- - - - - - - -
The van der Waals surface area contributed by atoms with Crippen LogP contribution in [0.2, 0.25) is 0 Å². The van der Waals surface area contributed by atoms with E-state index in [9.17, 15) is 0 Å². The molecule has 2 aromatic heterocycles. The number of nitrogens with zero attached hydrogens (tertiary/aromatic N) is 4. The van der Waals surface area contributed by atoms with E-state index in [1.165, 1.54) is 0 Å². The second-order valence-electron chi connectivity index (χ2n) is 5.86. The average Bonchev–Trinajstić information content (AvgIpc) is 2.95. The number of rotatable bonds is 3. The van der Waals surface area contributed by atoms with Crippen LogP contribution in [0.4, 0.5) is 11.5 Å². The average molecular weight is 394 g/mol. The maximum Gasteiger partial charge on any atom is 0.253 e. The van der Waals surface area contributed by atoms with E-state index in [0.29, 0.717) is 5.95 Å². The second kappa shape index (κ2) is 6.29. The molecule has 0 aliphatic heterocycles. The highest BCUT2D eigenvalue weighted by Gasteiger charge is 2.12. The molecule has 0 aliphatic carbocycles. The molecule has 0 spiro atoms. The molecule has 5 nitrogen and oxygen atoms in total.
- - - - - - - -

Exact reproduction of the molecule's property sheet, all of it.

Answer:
The van der Waals surface area contributed by atoms with Crippen LogP contribution in [0.2, 0.25) is 0 Å². The van der Waals surface area contributed by atoms with E-state index in [9.17, 15) is 0 Å². The molecule has 2 aromatic heterocycles. The number of nitrogens with zero attached hydrogens (tertiary/aromatic N) is 4. The van der Waals surface area contributed by atoms with E-state index in [1.165, 1.54) is 0 Å². The second-order valence-electron chi connectivity index (χ2n) is 5.86. The average Bonchev–Trinajstić information content (AvgIpc) is 2.95. The number of rotatable bonds is 3. The van der Waals surface area contributed by atoms with Crippen LogP contribution in [0.4, 0.5) is 11.5 Å². The average molecular weight is 394 g/mol. The maximum Gasteiger partial charge on any atom is 0.253 e. The van der Waals surface area contributed by atoms with E-state index in [0.29, 0.717) is 5.95 Å². The second kappa shape index (κ2) is 6.29. The molecule has 0 aliphatic heterocycles. The highest BCUT2D eigenvalue weighted by Gasteiger charge is 2.12. The molecule has 0 aliphatic carbocycles. The molecule has 0 spiro atoms. The molecule has 5 nitrogen and oxygen atoms in total.